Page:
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Written by rosalind renshaw

Former valuer Ian McGarry has been sentenced at Southwark Crown Court to seven years in prison for his part in a £49m mortgage fraud – one of the UK’s largest-ever scams.

McGarry, who was head of City valuations at property consultancy Dunlop Haywards, had given valuations on six properties which were up to 19 times their true value.

Judge Beddoe said he could find “no explanation” for McGarry’s role in the scam other than “simple and frankly rampant greed.”

McGarry blamed a culture at his employers of “optimistic” valuations of properties. He also blamed the banks for failing to carry out due diligence.

He was sentenced alongside Saghir Afzal, one of two brothers accused of instigating the fraud.

Afzal received a prison sentence of 13 years and was disqualified from being a company director for 14 years.

He claimed that his brother, Nisar, who is missing, was the ringleader and told the court he had simply been “used and abused”.

But Judge Beddoe said: “It seems to me that the two of you were in a close partnership where one cannot operate without the other.”

The Afzal brothers gave bribes thought to have totalled over £1.2m  to  McGarry to provide fraudulent valuations, which were used to secure around £50m in loans from banks. Over half the money, £26m, was sent to Pakistan, where the Afzals have business associates and family members.

The brothers also arranged for solicitors to create fake leases and made their loan applications through mortgage brokers.

Six solicitors connected to the case have been acquitted in recent weeks, but Judge Beddoe said “a lot is still unsaid” in relation to the roles played by other professionals.

The Serious Fraud Office has decided not to pursue the retrials of three of the solicitors after the jury could not reach a decision. Three other solicitors were found not guilty.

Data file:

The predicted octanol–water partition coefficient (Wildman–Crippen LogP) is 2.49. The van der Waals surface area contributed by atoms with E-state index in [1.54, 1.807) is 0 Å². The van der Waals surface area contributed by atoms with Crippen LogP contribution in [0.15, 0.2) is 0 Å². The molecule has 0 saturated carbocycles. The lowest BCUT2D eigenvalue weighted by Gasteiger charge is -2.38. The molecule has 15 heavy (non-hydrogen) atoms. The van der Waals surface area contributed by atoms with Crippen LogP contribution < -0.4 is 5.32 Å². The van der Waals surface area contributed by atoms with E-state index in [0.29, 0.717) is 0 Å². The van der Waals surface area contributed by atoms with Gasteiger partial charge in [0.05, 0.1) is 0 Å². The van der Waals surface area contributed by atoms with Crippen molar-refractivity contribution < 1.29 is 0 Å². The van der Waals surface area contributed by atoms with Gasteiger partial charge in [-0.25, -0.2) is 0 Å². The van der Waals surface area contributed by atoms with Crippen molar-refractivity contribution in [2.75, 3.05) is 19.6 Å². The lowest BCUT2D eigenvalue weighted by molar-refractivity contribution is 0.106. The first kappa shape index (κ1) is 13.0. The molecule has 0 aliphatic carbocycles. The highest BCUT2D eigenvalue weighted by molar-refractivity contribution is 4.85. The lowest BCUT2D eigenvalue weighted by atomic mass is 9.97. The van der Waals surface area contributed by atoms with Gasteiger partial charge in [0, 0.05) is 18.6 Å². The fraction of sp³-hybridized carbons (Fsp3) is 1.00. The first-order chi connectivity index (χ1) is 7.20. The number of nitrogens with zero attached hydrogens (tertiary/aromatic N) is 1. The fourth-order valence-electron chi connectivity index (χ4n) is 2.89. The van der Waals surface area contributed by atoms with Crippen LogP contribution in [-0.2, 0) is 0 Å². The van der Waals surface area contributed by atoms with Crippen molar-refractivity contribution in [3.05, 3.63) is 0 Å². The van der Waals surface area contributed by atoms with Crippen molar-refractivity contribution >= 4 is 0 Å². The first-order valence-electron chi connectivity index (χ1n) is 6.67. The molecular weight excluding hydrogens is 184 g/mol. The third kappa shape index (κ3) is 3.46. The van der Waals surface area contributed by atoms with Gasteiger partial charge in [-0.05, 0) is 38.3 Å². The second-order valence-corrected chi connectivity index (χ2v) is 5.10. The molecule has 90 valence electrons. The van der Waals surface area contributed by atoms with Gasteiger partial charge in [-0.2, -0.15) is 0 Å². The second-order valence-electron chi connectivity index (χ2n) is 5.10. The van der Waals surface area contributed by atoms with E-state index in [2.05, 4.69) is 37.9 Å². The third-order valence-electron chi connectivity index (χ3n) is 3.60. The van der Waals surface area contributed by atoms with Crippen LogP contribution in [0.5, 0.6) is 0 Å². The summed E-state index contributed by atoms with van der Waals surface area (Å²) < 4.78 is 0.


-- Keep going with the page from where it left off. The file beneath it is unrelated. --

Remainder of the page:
Dunlop Haywards, a subsidiary of Erinacious Group, went into liquidation two years after the Cheshire Building Society first alerted the Serious Fraud Office in 2006.


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    Since I posted previously about not commenting on an ongoing case, I can advise that anyone is now entitled to comment on this case as the judge has passed sentence.
    There has in fact been a further development today as McGarry is to appeal against his sentence which his solicitor says is 'manifestly excessive'.
    My comment is that seven years in prison (and out in two?) hardly reflects the enormity of this 'professional' crime. But as a number of solicitors have walked free from the court, doubtless the surveyor feels hard done by.
    It could be that by appealing against sentence, he gets it extended. Anyone care to campaign for this cause?

    • 15 June 2011 16:03 PM
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    I think the "sub" has disappeared and it is now just plain "judice".


    Sorry - one of those mornings.

    On a more serious note

    Everyone (nearly) seems to have got what they deserve...

    The perps are either on the run or going to jail.

    And it lloks as though the Money Laundering Regulations may have helped - or not.

    • 15 June 2011 13:16 PM
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    At risk of death or worse I will ask... can we comment on THIS story??

    • 15 June 2011 11:21 AM
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